Tuesday, January 29, 2013

Idolizing Virginity

The Christian/Women/Mommy part of the blogosphere seems to be trending with the discussion of idolizing virginity.

The current discussion centers around the shared stories of women who were sexually active before marriage and experienced feelings of guilt and shame when told that they were "damaged goods" by whoever the purveyor of their Christian experience was.  These women are sharing the resulting fallout and/or redemption that they have experienced in their lives.  It also seems to have sparked a lot of feelings of affirmation for women with similar experiences as well as reactions to the Christian sub-culture of purity rings, pledges, and other potentially manichaeist-ish movements.

Is it too overly simplistic or dismissive to opine that the approach to this issue (and probably any other) requires both Grace and Truth?  I guess the hard part is finding the right balance?  Or perhaps it is one of those hypostatic union thingies.

Ram Sridharan at Urbana 12 gave one of the most rousing expressions of God's grace I have heard in recent memory using the Parable of the Prodigal Son.  He says, "There is nothing you can do or will do that the lavish grace of God cannot outweigh, surpass, outmatch, and outrun you on."

It is a message that cannot be over-marinated in, but it doesn't mean that there aren't consequences for our actions right?  There is the grace Jesus shows to the woman caught in adultery, but there is also St. Paul's exhortation that we reap what we sow (and plenty of other examples).  Even if they are not always completely conscious or visible, there are actual physical and emotional consequences to sex that God (probably) isn't micro-managing as we understand it.  Experienced prior to marriage, they aren't necessarily instant marriage wreckers, but they sure don't make what is already a tough commitment any easier.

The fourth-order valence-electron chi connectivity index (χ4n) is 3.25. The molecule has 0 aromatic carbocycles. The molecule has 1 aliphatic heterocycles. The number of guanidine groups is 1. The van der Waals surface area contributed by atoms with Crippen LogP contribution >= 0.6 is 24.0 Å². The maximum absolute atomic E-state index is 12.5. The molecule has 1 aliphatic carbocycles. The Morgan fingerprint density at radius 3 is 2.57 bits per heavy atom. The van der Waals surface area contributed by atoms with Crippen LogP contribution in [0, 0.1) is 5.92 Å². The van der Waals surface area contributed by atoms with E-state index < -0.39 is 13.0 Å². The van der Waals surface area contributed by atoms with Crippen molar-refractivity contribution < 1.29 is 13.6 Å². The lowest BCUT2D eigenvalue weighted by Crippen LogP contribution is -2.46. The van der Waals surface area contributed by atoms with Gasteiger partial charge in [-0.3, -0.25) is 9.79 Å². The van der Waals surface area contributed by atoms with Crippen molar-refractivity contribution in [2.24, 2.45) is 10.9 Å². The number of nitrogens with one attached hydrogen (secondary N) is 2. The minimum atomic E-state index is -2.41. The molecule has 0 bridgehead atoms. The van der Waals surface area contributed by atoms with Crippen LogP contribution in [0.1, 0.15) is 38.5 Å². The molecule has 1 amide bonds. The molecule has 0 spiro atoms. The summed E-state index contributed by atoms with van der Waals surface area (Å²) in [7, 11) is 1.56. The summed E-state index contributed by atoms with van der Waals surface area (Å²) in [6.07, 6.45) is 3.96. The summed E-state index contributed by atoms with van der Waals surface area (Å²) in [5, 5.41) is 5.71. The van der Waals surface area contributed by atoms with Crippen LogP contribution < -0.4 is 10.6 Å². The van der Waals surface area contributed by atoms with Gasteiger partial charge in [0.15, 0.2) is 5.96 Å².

Sexy time(TM) is such a weird(ly intimate) thing with all kinds of layers that anyone who has had at least one awkward or disappointing experience for whatever reason can attest to the potential mental rabbit hole it can create.  Sometimes I go down them.  Sometimes I don't.

Thursday, January 24, 2013

Confessions of an ABC 1

I've always had an aversion to ordering tacos at any Mexican joint. It's not because I don't think that  Mexican tacos aren't delicious though. Growing up, I wasn't exposed to much Mexican food, but I had a lot of Taco Bell (tells you a lot about me, probably) (also notice how I didn't group Taco Bell with Mexican food; looking at you, Panda Express).  After only having their "tacos" for the majority of my life, you can imagine my disappointment when I discovered how dinky (read: how little food) real tacos were. That disappointment has stuck with me to the point where my first reaction now to the possibility of ordering tacos is how many I will have to get in order to get enough to eat.  I'll take the super burrito the size of my head, please.  kthxbai.  #firstworldproblems

Thursday, January 17, 2013

I'm going Kuku-a

Inline image 1